Humans are weird creatures who dream up unusual ways to celebrate holidays. Since today is Easter, I decided to explore ten strange Easter traditions from around the world! The great thing about holidays is that there is no wrong way to celebrate anything. But I think it’s perfectly okay to admit when the way we celebrate something is bizarre.
1. Czech Easter Whipping
I grew up in the Czech Republic, so I just had to start with whipping on this list of strange Easter traditions. Basically, boys will make whips out of pussy willow sticks, and they will whip women (lightly) to make them fertile. Women will thank them by giving them fresh eggs. It sounds sexist, and some are against this tradition; however, it remains dear to many Czechs. You can read more about Czech Easter whippings here.
2. German Egg Throwing
Neighboring the Czech Republic, Germans may find their neighbor’s whipping tradition a little strange. They prefer to turn their Easters filled with games, such as throwing eggs. According to Reuters, Germans like to throw hard-boiled decorated eggs as far as they can. Whoever can throw their egg the farthest without breaking it will win a prize such as a chocolate egg! It sounds wasteful, but the Germans have that covered too. Broken eggs get left for birds to feast on!
3. Russian Butter Lambs – Strange Easter Traditions
A little east of the Czech Republic and Germany, Russians have their own strange Easter traditions. Butter is considered a religious symbol all over the world. In the USA, lambs are often eaten for Christmas, while Czechs like to bake lamb-shaped cakes. In Russia, Easter isn’t complete without a lamb-shaped butter. It dates back to ancient times when it was considered a lucky omen to meet a lamb.
4. Swedish Easter Witches
For most of the world, witches are associated with Halloween. In Sweden, however, they are part of their strange Easter traditions. On Maundy Thursday, young girls dress as Easter hags, or as the Swedes call them, påskkärringar. According to Swedish tradition, witches flew to a fictional island that can only be reached by magical flight. They would go there to frolic with Satan, as one does during a Christian holiday.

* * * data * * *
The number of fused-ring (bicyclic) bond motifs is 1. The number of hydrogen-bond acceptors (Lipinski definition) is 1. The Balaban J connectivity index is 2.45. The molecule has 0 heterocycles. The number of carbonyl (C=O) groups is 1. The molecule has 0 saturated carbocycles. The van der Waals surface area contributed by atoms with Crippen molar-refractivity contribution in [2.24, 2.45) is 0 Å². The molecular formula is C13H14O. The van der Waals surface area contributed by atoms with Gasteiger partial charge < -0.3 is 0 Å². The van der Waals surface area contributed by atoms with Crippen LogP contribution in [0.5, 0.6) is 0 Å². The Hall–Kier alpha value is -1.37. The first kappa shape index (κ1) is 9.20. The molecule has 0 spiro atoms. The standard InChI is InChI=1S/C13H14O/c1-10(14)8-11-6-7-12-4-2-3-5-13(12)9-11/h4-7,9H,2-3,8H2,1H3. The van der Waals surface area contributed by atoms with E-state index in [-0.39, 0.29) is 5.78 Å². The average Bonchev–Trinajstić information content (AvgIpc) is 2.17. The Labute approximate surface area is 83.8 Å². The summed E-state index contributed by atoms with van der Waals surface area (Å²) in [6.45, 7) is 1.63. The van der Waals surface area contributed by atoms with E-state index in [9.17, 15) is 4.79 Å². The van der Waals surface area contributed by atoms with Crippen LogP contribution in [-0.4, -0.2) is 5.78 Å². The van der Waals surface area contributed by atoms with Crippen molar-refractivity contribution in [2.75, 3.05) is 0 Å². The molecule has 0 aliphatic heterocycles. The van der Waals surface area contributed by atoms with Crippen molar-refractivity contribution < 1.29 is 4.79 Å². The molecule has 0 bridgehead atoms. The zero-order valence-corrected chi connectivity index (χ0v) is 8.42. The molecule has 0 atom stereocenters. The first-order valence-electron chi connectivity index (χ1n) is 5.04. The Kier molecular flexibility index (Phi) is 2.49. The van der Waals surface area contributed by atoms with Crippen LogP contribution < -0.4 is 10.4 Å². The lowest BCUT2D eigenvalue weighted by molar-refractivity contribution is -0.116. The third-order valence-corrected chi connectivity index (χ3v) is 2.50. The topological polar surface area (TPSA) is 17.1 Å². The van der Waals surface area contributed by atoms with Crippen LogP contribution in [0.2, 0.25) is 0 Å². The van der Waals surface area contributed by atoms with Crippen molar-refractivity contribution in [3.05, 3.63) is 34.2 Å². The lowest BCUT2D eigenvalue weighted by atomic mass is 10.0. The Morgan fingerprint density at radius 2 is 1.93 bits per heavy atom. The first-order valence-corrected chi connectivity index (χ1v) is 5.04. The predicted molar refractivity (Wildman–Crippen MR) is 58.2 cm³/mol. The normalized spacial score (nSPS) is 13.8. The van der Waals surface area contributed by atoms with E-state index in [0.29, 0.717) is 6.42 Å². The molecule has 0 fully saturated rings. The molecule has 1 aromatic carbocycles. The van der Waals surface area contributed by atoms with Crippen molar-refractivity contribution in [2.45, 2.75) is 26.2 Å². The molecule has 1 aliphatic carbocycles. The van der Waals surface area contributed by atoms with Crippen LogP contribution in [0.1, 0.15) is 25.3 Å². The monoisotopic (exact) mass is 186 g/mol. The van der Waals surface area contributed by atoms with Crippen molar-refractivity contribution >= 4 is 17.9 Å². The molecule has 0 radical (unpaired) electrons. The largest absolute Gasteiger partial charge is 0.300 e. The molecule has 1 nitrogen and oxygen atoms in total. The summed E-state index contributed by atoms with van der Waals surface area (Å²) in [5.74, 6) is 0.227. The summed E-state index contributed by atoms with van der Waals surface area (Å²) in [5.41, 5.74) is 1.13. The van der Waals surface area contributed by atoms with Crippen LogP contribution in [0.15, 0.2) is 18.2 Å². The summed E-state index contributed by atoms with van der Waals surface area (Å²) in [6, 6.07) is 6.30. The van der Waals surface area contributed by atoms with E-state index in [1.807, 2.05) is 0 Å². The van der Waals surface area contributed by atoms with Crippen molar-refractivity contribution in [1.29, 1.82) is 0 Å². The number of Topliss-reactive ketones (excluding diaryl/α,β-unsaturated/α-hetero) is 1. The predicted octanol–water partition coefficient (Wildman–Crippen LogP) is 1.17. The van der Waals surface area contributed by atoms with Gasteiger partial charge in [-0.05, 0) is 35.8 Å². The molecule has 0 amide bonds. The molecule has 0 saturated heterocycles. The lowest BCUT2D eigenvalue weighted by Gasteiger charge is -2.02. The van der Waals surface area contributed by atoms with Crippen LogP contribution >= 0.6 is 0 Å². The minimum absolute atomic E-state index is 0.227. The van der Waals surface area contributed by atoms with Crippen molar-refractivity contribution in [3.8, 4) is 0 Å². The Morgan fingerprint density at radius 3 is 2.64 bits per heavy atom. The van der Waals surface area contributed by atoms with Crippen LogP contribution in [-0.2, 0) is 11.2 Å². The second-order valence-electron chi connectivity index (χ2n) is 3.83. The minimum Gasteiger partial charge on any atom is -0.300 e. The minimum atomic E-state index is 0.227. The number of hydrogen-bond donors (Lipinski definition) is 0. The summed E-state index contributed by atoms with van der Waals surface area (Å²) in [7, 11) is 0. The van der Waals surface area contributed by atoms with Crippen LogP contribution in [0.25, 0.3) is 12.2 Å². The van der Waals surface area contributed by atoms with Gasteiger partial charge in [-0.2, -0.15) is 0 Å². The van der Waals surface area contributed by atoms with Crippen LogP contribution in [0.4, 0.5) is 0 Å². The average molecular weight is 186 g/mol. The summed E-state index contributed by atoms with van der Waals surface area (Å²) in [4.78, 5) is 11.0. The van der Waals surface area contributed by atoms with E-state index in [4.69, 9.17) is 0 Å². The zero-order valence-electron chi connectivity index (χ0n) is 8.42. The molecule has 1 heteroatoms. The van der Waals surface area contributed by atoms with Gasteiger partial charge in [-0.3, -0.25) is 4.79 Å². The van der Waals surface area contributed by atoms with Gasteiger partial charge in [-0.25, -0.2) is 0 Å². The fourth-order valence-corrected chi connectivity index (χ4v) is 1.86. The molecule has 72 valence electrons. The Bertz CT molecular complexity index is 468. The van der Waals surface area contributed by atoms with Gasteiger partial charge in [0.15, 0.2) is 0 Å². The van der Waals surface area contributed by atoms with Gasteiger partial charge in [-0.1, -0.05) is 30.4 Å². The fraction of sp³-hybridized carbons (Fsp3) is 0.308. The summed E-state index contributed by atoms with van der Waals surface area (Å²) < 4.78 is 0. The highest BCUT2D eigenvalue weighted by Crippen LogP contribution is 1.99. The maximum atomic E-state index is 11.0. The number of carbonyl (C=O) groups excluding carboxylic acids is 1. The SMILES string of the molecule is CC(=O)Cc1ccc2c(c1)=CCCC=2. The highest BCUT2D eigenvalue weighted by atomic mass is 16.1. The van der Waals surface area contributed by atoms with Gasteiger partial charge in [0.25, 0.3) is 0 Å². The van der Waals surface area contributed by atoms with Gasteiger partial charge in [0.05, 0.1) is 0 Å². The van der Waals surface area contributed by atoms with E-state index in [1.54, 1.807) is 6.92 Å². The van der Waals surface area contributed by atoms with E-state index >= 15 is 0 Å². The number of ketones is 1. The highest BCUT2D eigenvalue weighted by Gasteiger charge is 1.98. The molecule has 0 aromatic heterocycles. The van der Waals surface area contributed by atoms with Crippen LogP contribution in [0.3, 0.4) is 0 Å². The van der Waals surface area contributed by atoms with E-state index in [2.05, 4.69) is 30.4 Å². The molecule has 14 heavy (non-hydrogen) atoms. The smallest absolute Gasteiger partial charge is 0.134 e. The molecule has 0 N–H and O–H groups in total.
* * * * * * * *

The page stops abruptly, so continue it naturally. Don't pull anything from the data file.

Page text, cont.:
5. Australian Chocolate Bilby
Chocolate bunnies or even saints are not uncommon around the world. In Australia, however, the Easter chocolate of choice is the bilby. A bilby is a small rabbit-sized marsupial that happens to be endangered. Creating chocolate bilbies is a way for Australia to help raise awareness and funds for these adorable creatures.
6. Florence Easter Fireworks – Strange Easter Traditions
Fireworks are common to celebrate the New Year or July 4th in the USA. In Florence, they are also used to celebrate Easter. The Florentines practice a folk tradition called Scoppio Del Carro or “Explosion of the Cart”. An antique 30-foot tall cart has been used to create a magical firework display for over 500 years. I could describe it more, but it’s easier just to show you how it looks.
7. French Oversized Omelette
Bigger is not always better, but sometimes, a special occasion requires something a little extra. Easter in France wouldn’t be the same without a giant omelette. The residents of Haux, France, spend Easter Monday create an omelette out of over 4,500 eggs in a giant pan! It serves over 1,000 people, and it is definitely not a hoax.
8. Hungarian Water Splashing
Everyone loves a good water fight! Hungary is the place to go to enjoy getting splashed. Just like in the Czech Republic, it is the men who splash women. It dates back to pagan times and has a similar theory to their Czech and Slovak neighbors. Sometimes the water can be replaced with a sprinkle of perfume. Either way, it definitely belongs on this list of strange Easter traditions!
9. Greek Rocket Wars
Greeks are known for their dangerous traditions, such as plate throwing. They turn things up a notch for Easter and engage in Roukettopolemos, or rocket wars. In the town of Vrontados, on the island of Chios, the two rival churches of St. Mark’s and Panaghia Ereithiani are built on hilltops 400 meters from each other. Homemade fireworks are used, and the goal is to hit the opponent church’s bell tower. Both churches and nearby buildings have to be boarded up and protected with metal sheets!
10. Papua New Guinea Tobacco Trees
Move over chocolate; Papua New Guinea prefers tobacco to cocoa. Chocolate isn’t much use in Papua New Guinea’s steamy jungles, so Easter trees at the front of churches are decorated with sticks of tobacco and cigarettes instead. These are handed out after the service.
Summary: Strange Easter Traditions
Strange Easter traditions are what make the world more interesting! It is amazing that holidays that are celebrated worldwide can be enjoyed in so many different ways. What’s your favorite way to celebrate Easter? Do you prefer to eat strange food, participate in dangerous activities, or get your BDSM on?
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